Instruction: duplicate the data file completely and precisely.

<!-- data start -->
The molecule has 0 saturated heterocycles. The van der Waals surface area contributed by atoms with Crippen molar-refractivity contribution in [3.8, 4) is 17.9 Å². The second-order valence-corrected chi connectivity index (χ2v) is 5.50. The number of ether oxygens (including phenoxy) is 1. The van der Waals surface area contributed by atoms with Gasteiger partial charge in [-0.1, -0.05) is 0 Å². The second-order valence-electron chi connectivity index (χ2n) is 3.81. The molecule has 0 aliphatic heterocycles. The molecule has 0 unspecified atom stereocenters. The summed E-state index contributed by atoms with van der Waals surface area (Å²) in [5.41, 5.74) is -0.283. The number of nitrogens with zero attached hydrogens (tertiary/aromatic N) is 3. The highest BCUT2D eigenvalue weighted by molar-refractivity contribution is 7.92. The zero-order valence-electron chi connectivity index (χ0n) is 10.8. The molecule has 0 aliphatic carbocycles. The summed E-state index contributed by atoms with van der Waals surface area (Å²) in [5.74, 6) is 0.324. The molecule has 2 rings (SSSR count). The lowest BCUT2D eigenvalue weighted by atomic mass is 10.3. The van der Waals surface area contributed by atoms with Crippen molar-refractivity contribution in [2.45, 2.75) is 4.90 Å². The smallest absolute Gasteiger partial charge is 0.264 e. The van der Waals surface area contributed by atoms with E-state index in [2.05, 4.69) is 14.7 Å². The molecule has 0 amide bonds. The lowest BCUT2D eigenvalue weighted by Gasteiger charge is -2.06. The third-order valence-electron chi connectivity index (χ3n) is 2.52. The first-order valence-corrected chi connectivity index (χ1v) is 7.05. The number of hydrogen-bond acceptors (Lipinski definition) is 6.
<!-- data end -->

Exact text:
The molecule has 0 saturated heterocycles. The van der Waals surface area contributed by atoms with Crippen molar-refractivity contribution in [3.8, 4) is 17.9 Å². The second-order valence-corrected chi connectivity index (χ2v) is 5.50. The number of ether oxygens (including phenoxy) is 1. The van der Waals surface area contributed by atoms with Gasteiger partial charge in [-0.1, -0.05) is 0 Å². The second-order valence-electron chi connectivity index (χ2n) is 3.81. The molecule has 0 aliphatic heterocycles. The molecule has 0 unspecified atom stereocenters. The summed E-state index contributed by atoms with van der Waals surface area (Å²) in [5.41, 5.74) is -0.283. The number of nitrogens with zero attached hydrogens (tertiary/aromatic N) is 3. The highest BCUT2D eigenvalue weighted by molar-refractivity contribution is 7.92. The zero-order valence-electron chi connectivity index (χ0n) is 10.8. The molecule has 0 aliphatic carbocycles. The summed E-state index contributed by atoms with van der Waals surface area (Å²) in [5.74, 6) is 0.324. The molecule has 2 rings (SSSR count). The lowest BCUT2D eigenvalue weighted by atomic mass is 10.3. The van der Waals surface area contributed by atoms with Crippen molar-refractivity contribution in [2.45, 2.75) is 4.90 Å². The smallest absolute Gasteiger partial charge is 0.264 e. The van der Waals surface area contributed by atoms with E-state index in [2.05, 4.69) is 14.7 Å². The molecule has 0 amide bonds. The lowest BCUT2D eigenvalue weighted by Gasteiger charge is -2.06. The third-order valence-electron chi connectivity index (χ3n) is 2.52. The first-order valence-corrected chi connectivity index (χ1v) is 7.05. The number of hydrogen-bond acceptors (Lipinski definition) is 6.